Smith & Nephew Hip Litigation Approaches Settlement Agreement

After years of litigation, it appears that Smith & Nephew are getting close to reaching a settlement agreement for the Birmingham Hip Resurfacing (BHR) and R3 Acetabular hip implant cases. The Birmingham Hip Resurfacing system was recalled in September of 2015 due to complaints of pain, metallosis, fractures, dislocation, and premature system failure among patients. The R3 Acetabular metal liner was previously recalled in June of 2012 after high rates of failure and reports of injuries from the device.

The Smith & Nephew Birmingham Hip Resurfacing (BHR) is a type of metal-on-metal hip that uses a metal cup within the hip socket that connects to a metal ball capping the head of the femur. This was a popular choice for many because it required a less invasive surgery.

Metal-on-metal hips were marketed to younger, more active adults because of their claimed longevity. Unfortunately, these hips did the opposite of what was promised. Instead of the hips lasting 10 to 15 years, they failed in increasingly high rates.

Researchers discovered the 5-year failure rate for the metal-on-metal hip resurfacing to be 5%, quite a bit higher than the average of 2% for full hip replacements. This risk was even higher amongst women, with close to 9% failing at the five-year mark. The high failure rate of the implants has resulted in the need for revision surgery.

In addition to a high failure rate, the implants also caused a number of adverse effects in patients, including the development of pseudotumors near the implant. A pseudotumor is a buildup of fluid around the hip implant. It’s important to note that these are non-cancerous.  A pseudotumor can only be diagnosed through a MARS MRI. A MARS MRI allows your medical provider to view the soft tissue that surrounds the hip implant where pseudotumors are found.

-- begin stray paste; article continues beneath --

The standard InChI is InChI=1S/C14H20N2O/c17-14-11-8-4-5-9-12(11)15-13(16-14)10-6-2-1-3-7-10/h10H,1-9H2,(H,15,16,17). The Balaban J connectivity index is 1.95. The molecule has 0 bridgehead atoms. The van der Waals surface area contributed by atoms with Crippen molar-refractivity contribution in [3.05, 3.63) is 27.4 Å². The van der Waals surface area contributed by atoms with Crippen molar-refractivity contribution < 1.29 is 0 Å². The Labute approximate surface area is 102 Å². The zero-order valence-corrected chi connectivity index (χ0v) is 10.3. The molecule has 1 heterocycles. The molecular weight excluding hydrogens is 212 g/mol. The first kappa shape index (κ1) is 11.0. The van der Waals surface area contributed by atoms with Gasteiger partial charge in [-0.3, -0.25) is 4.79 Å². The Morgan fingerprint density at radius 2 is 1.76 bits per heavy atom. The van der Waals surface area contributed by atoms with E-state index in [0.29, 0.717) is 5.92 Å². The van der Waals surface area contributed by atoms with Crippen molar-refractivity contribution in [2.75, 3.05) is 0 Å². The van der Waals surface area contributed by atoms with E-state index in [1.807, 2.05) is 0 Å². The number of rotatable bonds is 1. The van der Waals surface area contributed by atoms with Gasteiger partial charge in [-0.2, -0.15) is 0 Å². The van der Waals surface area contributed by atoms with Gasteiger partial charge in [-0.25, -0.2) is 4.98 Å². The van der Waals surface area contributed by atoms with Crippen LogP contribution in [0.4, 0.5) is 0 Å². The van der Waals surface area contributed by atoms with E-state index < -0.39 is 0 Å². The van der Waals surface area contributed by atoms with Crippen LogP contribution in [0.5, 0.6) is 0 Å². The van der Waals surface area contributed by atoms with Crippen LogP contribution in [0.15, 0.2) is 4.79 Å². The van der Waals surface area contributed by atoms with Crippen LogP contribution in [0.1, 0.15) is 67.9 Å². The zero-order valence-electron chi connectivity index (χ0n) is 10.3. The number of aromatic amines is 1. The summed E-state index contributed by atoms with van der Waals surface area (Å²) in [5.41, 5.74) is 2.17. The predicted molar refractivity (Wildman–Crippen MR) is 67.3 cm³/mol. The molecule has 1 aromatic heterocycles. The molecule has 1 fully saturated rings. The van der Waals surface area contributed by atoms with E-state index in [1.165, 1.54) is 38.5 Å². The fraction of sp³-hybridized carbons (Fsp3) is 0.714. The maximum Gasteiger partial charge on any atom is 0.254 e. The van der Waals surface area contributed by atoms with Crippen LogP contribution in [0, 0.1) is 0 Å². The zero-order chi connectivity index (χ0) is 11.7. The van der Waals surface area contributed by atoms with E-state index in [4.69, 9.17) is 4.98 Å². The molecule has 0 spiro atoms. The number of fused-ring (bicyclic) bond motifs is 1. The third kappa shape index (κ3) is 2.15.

Another issue associated with the defective implants is metallosis, a blood poisoning condition that occurs when toxic metal particles enter the bloodstream and nearby tissue. Metallosis is diagnosed through a blood test. The doctor will check the Cobalt and Chromium levels in the blood to determine if it is elevated.

Elevated Cobalt and Chromium levels can cause cognitive problems. Metallosis may also cause extreme hip and leg pain, or cause the implant to loosen, making grinding and clicking noises with movement. Unfortunately, the only way to treat metallosis is to have the metal hip implant removed.

The path to recovery following a hip revision surgery can be long. Common post-surgery difficulties for many include discomfort, pain, trouble with their gait, and a prolonged need for ambulatory assistance. The biggest issue following revision surgery is dislocation of the hip. Often the hip dislocates because the muscle, and tissue surrounding the bone have weakened. Another surgery may be necessary due to the extreme damage that the implant caused.

The Yost Legal Group is investigating claims for those who have been harmed by Smith & Nephew hip implants. If you or a loved one have suffered as a result of a Smith & Nephew Birmingham Hip Resurfacing or R3 acetabular hip implant, the time to act is now. Call 1-800-YOST-LAW or email us at today for a FREE consultation. There is no fee unless we recover.